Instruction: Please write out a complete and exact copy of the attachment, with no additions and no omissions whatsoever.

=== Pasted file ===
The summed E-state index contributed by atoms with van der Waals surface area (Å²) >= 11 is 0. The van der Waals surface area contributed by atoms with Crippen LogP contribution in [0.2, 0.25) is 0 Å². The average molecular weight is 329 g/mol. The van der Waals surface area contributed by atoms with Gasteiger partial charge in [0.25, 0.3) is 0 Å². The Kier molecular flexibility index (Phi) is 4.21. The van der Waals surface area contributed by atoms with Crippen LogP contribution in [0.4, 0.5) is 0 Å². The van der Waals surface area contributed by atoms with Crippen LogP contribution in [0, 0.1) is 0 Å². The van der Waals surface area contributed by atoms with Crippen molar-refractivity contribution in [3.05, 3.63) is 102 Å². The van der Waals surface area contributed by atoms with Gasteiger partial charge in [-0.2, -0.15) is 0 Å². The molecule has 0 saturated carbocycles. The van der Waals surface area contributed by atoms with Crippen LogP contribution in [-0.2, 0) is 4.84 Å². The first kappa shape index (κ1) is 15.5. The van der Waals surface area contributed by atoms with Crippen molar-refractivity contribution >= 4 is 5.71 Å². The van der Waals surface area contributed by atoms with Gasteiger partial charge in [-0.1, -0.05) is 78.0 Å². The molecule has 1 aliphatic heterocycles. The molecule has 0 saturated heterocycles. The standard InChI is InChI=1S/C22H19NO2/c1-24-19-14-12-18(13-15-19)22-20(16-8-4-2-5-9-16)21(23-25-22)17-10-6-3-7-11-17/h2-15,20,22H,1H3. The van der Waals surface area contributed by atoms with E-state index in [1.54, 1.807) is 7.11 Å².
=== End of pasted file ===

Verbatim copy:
The summed E-state index contributed by atoms with van der Waals surface area (Å²) >= 11 is 0. The van der Waals surface area contributed by atoms with Crippen LogP contribution in [0.2, 0.25) is 0 Å². The average molecular weight is 329 g/mol. The van der Waals surface area contributed by atoms with Gasteiger partial charge in [0.25, 0.3) is 0 Å². The Kier molecular flexibility index (Phi) is 4.21. The van der Waals surface area contributed by atoms with Crippen LogP contribution in [0.4, 0.5) is 0 Å². The van der Waals surface area contributed by atoms with Crippen LogP contribution in [0, 0.1) is 0 Å². The van der Waals surface area contributed by atoms with Crippen molar-refractivity contribution in [3.05, 3.63) is 102 Å². The van der Waals surface area contributed by atoms with Gasteiger partial charge in [-0.2, -0.15) is 0 Å². The molecule has 0 saturated carbocycles. The van der Waals surface area contributed by atoms with Crippen LogP contribution in [-0.2, 0) is 4.84 Å². The first kappa shape index (κ1) is 15.5. The van der Waals surface area contributed by atoms with Crippen molar-refractivity contribution >= 4 is 5.71 Å². The van der Waals surface area contributed by atoms with Gasteiger partial charge in [-0.1, -0.05) is 78.0 Å². The molecule has 1 aliphatic heterocycles. The molecule has 0 saturated heterocycles. The standard InChI is InChI=1S/C22H19NO2/c1-24-19-14-12-18(13-15-19)22-20(16-8-4-2-5-9-16)21(23-25-22)17-10-6-3-7-11-17/h2-15,20,22H,1H3. The van der Waals surface area contributed by atoms with E-state index in [1.54, 1.807) is 7.11 Å².